December 16th, 2003 02:01 AM
Have to agree w/ cy on this one. . .cell phones are millions of midget comps running on a wireless network. The fact that you gave out the IMEI makes me weary, as well. IMO looks like you may be asking to hack. . .which is actually kewl by me, I just don't like to be acessory to illegal activities. Everyone has given you the information you need. . .contact your carrier. If it is the PUK code, it'll only take a few minutes, after waiting on hold for a long time. . .to correct. If not, you may to buy a new SIM, 30.00(USD). Good luck, nothing sucks more than paying for a cell that doesn't work.
Every now and then, one of you won't annoy me.
December 16th, 2003 03:12 AM
Hey buddy, how's it going?
What Service did you have at first and what did you change it to? You would need to have the phone "unlocked" by your old phone company to make the new SIM work in it. Here' sthe thing...it will cost you less if you just get a new phone with the new company that you switch to. I've worked for ATT Wireless for a while and i have some some of the access codes. I'm not going to give them to you because they're not goin to help you anyways. Did you find this phone and are trying to make it work with your current service? If you tell me straight up what the deal with this phone is, i'll prolly be able to help you more effectively by knowing what status the phone is.
December 16th, 2003 05:51 AM
Working in the retail I knowexactly how much information they will ask to see if this phone is yours, Name, Date of Birth password... thats it... Sometimes only password if it's a multiuser phone. And come on sociel engineering is all about passwords. I wouldn't help him, but again if he wanted to hack it. This isn't the site Id be visiting now. There are a lot of resources out there for phone freakng and hacking and what not. Here,,, justva bunch of people... learning about.. a small aspect of security within a small aspect of the IT industry..
God forbid if anyone asks a question about Wireless security... argg I pitty them
December 16th, 2003 05:59 AM
ahh sorry bout that last snide remark, busted with the missus too, I don't really mean it, and about wireless security I gonna start a thread on that soon, cuase I'm clueless
December 16th, 2003 07:55 AM
omg flames over what could be completely honest questions. freaking get over it people. At least the question appears to be legit.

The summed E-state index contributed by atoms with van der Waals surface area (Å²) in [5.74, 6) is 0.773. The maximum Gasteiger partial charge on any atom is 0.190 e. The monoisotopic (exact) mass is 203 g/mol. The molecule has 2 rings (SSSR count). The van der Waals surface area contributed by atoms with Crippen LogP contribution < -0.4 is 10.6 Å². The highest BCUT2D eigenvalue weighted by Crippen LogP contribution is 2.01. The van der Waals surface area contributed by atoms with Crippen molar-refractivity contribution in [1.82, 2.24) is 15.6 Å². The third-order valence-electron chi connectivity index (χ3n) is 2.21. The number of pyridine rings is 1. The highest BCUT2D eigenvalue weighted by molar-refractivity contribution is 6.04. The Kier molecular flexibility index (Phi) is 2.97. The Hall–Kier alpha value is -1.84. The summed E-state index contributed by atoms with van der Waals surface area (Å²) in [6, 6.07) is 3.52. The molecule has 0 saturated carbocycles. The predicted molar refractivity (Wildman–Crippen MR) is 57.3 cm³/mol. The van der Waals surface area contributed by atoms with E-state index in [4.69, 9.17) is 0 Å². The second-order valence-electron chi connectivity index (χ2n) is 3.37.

Nokia phones use a lot of different codes. Mine has a security code, pin code, pin2 code, puk code, and puk2 code. The puk and puk2 are used to reset the pin and pin2 respectively. The only way to get the puk code is to contact the people that provided the phone. If you mistype a puk code 10 times, it will cause your sim card to invalidate itself, and the only way to get it fixed is to purchace a new sim card and take the old one to a Nokia shop and have them move the information from 1 card to the other.
\"Ignorance is bliss....
but only for your enemy\"
December 16th, 2003 03:43 PM
The PUK code is something yuor service provider can unlock a puk 2 error invalidates your phone to those people I feel sorry for ya...
December 16th, 2003 05:14 PM
hope some of this helps you, seems they have all you need except a cable from your pc to your phone:
Hope it helps, lemme know please!!!
PS it's just a link to a page, i take no responsibility for anything there, and I dont recommend any one using or downloading anything from any website unknown to them.
December 16th, 2003 05:28 PM
Not sure if everyone is just being difficult, or simply don't know how to do so - but 'unlocking' your DCT4 is nothing more then a calculated code.
I forget the formula myself, and its a rather difficult one at that - but the information you'll need to know is:
1) Lock type:
This is either 2 or 5. always select 2 unless your handset is a 7650 or 3650 in which case select 5.
The 15 digit serial number of your handset. This can be found by pressing *#06# into your handset.
3) Network provider code (5 digit)
This refers to the network your handset is locked too.
Once you have that information you can plug it into the formula or use a DCT4 code calculator to do it for you. One can be found here:
Hope this helps,
December 19th, 2003 06:27 PM
Well first and foremost, thanks a lot to everyone who replied to my question. It has been quite an experience on the whole.